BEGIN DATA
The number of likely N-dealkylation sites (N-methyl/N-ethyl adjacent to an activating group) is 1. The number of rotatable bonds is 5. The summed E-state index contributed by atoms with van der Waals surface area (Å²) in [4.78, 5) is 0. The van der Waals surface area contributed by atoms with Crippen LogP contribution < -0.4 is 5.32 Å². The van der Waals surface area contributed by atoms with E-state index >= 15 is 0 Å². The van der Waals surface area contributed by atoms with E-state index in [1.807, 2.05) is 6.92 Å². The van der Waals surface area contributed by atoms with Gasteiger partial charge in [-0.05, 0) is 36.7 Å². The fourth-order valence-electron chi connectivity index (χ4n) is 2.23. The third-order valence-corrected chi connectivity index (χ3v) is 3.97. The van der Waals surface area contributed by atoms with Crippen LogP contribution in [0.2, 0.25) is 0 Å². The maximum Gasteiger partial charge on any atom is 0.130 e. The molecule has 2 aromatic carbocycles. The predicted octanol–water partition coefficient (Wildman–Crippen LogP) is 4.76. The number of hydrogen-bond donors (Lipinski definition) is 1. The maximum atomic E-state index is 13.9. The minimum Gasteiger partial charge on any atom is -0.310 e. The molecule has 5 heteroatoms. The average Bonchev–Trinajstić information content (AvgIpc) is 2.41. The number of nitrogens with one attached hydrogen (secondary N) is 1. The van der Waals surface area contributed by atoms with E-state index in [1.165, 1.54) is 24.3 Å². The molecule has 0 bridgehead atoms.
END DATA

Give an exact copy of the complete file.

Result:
The number of likely N-dealkylation sites (N-methyl/N-ethyl adjacent to an activating group) is 1. The number of rotatable bonds is 5. The summed E-state index contributed by atoms with van der Waals surface area (Å²) in [4.78, 5) is 0. The van der Waals surface area contributed by atoms with Crippen LogP contribution < -0.4 is 5.32 Å². The van der Waals surface area contributed by atoms with E-state index >= 15 is 0 Å². The van der Waals surface area contributed by atoms with E-state index in [1.807, 2.05) is 6.92 Å². The van der Waals surface area contributed by atoms with Gasteiger partial charge in [-0.05, 0) is 36.7 Å². The fourth-order valence-electron chi connectivity index (χ4n) is 2.23. The third-order valence-corrected chi connectivity index (χ3v) is 3.97. The van der Waals surface area contributed by atoms with Crippen LogP contribution in [0.2, 0.25) is 0 Å². The maximum Gasteiger partial charge on any atom is 0.130 e. The molecule has 2 aromatic carbocycles. The predicted octanol–water partition coefficient (Wildman–Crippen LogP) is 4.76. The number of hydrogen-bond donors (Lipinski definition) is 1. The maximum atomic E-state index is 13.9. The minimum Gasteiger partial charge on any atom is -0.310 e. The molecule has 5 heteroatoms. The average Bonchev–Trinajstić information content (AvgIpc) is 2.41. The number of nitrogens with one attached hydrogen (secondary N) is 1. The van der Waals surface area contributed by atoms with E-state index in [1.165, 1.54) is 24.3 Å². The molecule has 0 bridgehead atoms.